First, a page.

Proponent Hopeful Local Trades Training Centre Will Be Part Of Labour Shortage Solution
By 250 News
Prince George, BC - Proponents of a technical trades training centre on a portion of the shuttered Rustad sawmill site hope their proposal will be part of any solution to come out of an upcoming workforce roundtable to deal with skilled labour shortages.
The Vanderhoof- based BID Group of Companies and Canfor propose turning off a 10-acre parcel of Rustad's BCR properties, along with several donated large buildings, to the provincial government for a 'hands on' training centre.
Speaking on the Meisner program on CFIS 93.1fm this morning, BID spokesperson, Brian Fehr, says discussions with the government, CNC, BCIT, and local industry occurred through the winter. On April 13th, at a meeting involving cabinet ministers and industry reps in Prince George, Fehr says, "That's where we stopped and we have decided to go a bit different way."
At the end of this week, Jobs, Tourism, and Innovation Minister, Pat Bell, will host a workforce roundtable to examine what the industry needs are, where the training shortfalls lie, and whether it's a matter of adding new seats to existing programs or if new infrastructure is needed. CNC, BCIT, Northern Lights College, and Thompson Rivers University officials, along with ministry and industry reps, will all be involved.
Fehr believes the Rustad proposal can work in collaboration with CNC and does not overlap the local college's offerings. "I look forward to seeing how we can make sure that somehow the Rustad solution is part of the (overall) solution."
Fehr emphasizes that 'capital is mobile' and if those looking to invest in our region and province see a problem - like major labour shortages - not being addressed, they will simply leave. "They'll go to other countries," he says. "These mines will open somewhere else, (like) Peru and Bolivia."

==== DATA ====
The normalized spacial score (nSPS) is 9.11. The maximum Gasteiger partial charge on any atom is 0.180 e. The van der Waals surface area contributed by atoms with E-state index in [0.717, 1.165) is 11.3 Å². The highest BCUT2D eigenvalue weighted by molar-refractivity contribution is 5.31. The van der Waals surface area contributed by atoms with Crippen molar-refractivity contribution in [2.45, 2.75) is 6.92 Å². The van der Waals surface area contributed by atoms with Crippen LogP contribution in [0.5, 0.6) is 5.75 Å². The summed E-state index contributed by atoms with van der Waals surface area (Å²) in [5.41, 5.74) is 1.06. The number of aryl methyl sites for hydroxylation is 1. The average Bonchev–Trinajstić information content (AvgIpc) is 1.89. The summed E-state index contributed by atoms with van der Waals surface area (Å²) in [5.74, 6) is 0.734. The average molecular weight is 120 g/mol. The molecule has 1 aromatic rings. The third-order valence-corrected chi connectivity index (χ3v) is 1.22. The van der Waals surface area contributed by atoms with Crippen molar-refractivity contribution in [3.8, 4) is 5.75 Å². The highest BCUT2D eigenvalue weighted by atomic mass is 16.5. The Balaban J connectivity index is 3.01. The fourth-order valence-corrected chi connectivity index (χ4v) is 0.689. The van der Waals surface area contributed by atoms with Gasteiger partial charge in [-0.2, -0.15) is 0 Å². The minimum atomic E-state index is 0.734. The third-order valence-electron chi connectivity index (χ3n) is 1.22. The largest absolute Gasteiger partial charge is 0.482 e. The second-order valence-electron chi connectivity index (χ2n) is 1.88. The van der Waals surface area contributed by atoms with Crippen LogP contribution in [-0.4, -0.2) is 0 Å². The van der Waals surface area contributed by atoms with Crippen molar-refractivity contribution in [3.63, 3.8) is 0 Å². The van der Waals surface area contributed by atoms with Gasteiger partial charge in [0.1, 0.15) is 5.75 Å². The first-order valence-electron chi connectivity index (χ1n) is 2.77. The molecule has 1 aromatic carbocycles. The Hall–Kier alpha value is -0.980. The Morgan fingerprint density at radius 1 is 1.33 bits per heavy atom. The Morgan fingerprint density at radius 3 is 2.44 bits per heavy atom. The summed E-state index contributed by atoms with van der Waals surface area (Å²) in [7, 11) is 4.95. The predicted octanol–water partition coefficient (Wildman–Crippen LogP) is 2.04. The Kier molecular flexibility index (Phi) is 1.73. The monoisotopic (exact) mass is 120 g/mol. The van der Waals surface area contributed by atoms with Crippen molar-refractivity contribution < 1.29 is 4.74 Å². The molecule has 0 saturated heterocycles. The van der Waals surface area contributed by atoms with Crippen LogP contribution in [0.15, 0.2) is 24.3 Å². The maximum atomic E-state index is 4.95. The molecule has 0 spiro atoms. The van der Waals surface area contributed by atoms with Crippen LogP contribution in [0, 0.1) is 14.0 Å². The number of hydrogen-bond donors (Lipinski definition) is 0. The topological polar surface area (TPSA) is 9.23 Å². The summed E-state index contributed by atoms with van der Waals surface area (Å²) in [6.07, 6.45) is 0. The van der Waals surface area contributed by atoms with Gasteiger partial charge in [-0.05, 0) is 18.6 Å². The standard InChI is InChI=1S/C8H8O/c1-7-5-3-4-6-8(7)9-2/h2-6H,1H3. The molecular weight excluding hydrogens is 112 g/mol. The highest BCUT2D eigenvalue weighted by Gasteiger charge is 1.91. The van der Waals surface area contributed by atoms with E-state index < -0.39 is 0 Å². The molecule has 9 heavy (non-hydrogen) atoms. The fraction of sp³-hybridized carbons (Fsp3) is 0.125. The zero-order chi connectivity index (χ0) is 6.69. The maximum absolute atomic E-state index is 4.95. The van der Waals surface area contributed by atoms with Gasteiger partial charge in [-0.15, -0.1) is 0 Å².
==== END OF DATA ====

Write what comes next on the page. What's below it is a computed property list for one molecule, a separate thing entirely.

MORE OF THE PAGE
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Finally starting to make some sense, although I still think that the "Proponents" are not strictly charitable philanthropists in this venture.
Hey, I'm all for free enterprise, but is there a genuine need for this additional training space? And to those who assume that there would not be much soil remediation required on a former sawmill site, all I can suggest is that you have not spent much time at an industrial scale sawmill that has been in place more than forty years. Remember that we did not have strict environmental requirements in the sixties.
frank1, i can tell you that my trade (h.d. mechanic) is wanting very badly, companies are cold calling and poaching from one another. it seems that over the last twenty years all the kids wanted IT type jobs and werent wanting or willing to do the hard work.
suits me fine, make wicked money and choose where i work.